Where have all the people gone? Reconstructing daily life during the Corona Crisis
How are your daily routines affected by social distancing measures? How do you keep in touch with friends and family? What government regulations are the most difficult to follow? And why?
On March 11th, the Danish government closed down schools, universities, and set in motion other distancing strategies designed to keep us physically apart. These measures suddenly changed the daily lives for millions of Danes and raise an important question: How have the distancing regulations impacted social relationships, family life, well-being, and mental health?
You can help us find out!
(Please use Chrome, Firefox or Safari as browser)
All participants will be asked to fill out a diary-like survey where you share details of your activities from the previous day. The survey takes approximately 15-20 minutes to complete.
To fight the spread of SARS-CoV-2 and COVID-19, governments around the world are implementing drastic “social distancing” policies such as school and university closures, the closing of national borders, or even placing whole cities and regions under quarantine. The epidemiological underpinning of these measures is that they “flatten the curve”, reduce peak caseload numbers in hospitals, and thereby keep health systems from breaking down. However, research has long shown that social contact is intimately tied to mental and physical health.
We are conducting a weekly online survey combining the Day Reconstruction Method with open diary formats to study the impact of social distancing policies on everyday routines, mental health, family life, and interpersonal contact (including remote forms of contact using phones or digital technologies). Among the questions we seek to address are the following: Who follows recommendations (or legal requirements) to stay at home and reduce the number of social contacts? Which potentially risky routines do people have difficulties abstaining from? How do families (re-)organize their everyday routines to combine childcare and (home office) work, how do they adapt to unemployment and illness? For which types of couples and families does confinement and quarantine lead to conflict and crisis and which families are able to master these challenges or even use additional time together to improve relationship quality?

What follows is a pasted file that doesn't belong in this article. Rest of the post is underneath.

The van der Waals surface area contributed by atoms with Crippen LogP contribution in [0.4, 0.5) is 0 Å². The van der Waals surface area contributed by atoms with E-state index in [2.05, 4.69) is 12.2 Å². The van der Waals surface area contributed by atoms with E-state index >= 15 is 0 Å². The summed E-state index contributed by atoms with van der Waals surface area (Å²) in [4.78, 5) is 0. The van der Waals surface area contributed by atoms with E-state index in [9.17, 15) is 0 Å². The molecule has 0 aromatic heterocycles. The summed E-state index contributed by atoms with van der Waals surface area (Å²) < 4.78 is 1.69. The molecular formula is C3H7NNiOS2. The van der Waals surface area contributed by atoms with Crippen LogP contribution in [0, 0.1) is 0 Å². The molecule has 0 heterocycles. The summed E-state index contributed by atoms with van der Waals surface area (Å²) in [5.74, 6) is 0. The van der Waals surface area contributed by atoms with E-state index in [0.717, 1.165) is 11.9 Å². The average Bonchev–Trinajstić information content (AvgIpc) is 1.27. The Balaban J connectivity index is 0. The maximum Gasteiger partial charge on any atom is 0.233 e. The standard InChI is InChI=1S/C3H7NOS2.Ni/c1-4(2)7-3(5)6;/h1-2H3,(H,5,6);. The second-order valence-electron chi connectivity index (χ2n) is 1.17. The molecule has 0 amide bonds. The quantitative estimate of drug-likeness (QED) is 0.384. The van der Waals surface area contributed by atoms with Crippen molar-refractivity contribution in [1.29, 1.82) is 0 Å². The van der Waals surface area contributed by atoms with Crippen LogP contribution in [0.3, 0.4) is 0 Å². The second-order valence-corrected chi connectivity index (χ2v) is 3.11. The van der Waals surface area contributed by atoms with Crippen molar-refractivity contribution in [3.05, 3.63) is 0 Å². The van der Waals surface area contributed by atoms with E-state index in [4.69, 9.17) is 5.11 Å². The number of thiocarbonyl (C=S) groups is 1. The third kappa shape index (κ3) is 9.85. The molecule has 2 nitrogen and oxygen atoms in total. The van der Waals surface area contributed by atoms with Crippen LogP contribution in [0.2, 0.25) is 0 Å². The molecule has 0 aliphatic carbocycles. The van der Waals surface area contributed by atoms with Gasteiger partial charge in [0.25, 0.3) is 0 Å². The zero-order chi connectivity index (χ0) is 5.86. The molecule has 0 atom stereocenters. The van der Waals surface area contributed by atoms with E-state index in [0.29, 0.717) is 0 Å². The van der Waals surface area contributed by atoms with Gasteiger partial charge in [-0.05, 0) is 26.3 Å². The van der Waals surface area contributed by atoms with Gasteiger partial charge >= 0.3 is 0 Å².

What are the consequences of ongoing social distance for individual resilience and mental health? As the pandemic continues, who is able to sustain these newly-established routines, and why do others return to former habits? The answers to these and related questions will be crucial for monitoring the potential unintended consequences and risks of distancing measures and for targeting political countermeasures.
May 1, 2020: The Atlantic
I Have Seen the Future—And It’s Not the Life We Knew
May 9, 2020: BBC News
Europe correspondent Jean Mackenzie twitter account
You can present the most important publications here. Include a link to full publication list if possible.
The survey is funded by the Faculty of Social Sciences' emergency grants allocated for research on societal aspects of Covid-19.
Project: Where have all the people gone? Reconstructing daily life during the Corona Crisis
Follow the study
The projektet has its own blog, which is updated with new results from the survey:
KU Corona Diary Blog